Lynda's referring to one of the concerns when the panel was being reported on. Bill Keller (executive-editor of the Times) wondered if the paper might ought to be stronger in their response to critics. Before Operation Keller goes into effect, Keller might want to consider that if the Times did it's job within the paper, there might not be such a problem.
Now Keller might see that as a broadside at the paper and the usual "carping" he so enjoys going on about while staring into space picturing some vast-circle-jerk conspiracy. But before Keller's eyes goes misty, let me be clear that I'm not even touching on what doesn't make it into the paper (Naomi Klein's news re: James Baker, the Downing memo that the paper took a pass on for so long, protests, et al.). I'm speaking of Keller's topics -- attacks against the Times.
Before the Times launches a p.r. campaign (one they would lose) on comments outside the paper, he might want to address very real problems with the lack of ability to defend itself on the printed page. Janet Maslin's hideous book review (granted, they're all hideous, uniformly) of Ann Coulter's Slander predates Keller becoming executive-editor of the paper; however, it's far more of a problem than any critiques coming from outside the paper.
For those who missed it, Maslin praised Coulter's "footnotes." (Does anyone know the difference between "footnotes" and "endnotes?" Did everyone else just zone out when this was gone over in school? Coulter can call them "footnotes" all she wants. But a footnote appeares at the bottom of the page. She gave endnotes and her education is apparently so poor that she's dubbed them "footnotes.") You can read about the review at The Daily Howler and, as Bob Somerby points out, Maslin rushes to praise Coulter's slams of the Times without ever checking them out. Had she checked them out, Maslin might have felt the need to defend the paper from this baseless attack. Before Keller wastes time and energy on a p.r. offensive, he might want to first implement a policy that book reviews are required to be fact checked. Far more damaging than anything someone could say elsewhere in print, at a microphone or on a web site was Maslin praising Coulter's attacks on the paper. That ran in the New York Times and did far more damage to the paper than any commentary coming from elsewhere.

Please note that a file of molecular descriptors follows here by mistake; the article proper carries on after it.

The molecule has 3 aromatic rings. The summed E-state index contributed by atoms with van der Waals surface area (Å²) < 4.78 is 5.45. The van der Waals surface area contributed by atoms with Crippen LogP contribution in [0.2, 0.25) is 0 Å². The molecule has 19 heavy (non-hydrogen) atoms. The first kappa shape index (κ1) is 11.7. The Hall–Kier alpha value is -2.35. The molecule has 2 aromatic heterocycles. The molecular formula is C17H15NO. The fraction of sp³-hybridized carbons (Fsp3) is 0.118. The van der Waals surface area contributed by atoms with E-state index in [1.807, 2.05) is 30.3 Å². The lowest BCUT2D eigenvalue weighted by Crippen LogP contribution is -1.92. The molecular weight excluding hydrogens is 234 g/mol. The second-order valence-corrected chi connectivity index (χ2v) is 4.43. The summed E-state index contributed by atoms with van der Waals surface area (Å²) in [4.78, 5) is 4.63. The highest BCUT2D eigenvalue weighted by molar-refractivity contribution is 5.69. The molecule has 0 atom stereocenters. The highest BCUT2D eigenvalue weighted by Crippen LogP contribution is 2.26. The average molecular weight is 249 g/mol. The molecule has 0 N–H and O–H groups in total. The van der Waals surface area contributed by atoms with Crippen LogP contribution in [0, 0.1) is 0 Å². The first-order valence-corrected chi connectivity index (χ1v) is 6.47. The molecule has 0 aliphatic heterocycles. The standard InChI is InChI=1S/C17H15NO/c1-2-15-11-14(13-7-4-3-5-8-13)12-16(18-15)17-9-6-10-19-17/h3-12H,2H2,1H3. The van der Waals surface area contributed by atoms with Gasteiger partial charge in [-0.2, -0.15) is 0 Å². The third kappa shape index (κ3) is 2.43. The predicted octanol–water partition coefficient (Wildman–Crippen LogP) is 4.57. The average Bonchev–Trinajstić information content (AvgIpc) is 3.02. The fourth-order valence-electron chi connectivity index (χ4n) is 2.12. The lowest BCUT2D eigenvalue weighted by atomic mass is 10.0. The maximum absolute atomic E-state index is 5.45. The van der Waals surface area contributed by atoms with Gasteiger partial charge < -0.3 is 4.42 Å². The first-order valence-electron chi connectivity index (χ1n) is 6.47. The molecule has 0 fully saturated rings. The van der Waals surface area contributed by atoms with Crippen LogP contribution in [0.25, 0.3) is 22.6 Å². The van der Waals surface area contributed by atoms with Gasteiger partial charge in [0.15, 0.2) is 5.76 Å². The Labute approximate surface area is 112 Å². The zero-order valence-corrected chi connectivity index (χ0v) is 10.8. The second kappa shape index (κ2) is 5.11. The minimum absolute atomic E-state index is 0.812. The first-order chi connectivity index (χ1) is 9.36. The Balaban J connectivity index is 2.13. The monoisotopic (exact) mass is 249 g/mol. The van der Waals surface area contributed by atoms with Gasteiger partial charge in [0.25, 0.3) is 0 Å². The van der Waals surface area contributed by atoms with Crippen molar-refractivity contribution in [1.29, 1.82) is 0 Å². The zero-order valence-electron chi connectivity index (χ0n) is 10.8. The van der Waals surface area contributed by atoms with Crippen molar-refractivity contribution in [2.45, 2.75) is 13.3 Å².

Since the paper has now instituted "For the Record" corrections (or whatever they're calling their most serious corrections), it's past time for Maslin's review to be noted by the paper.
From Bob Somerby's The Daily Howler: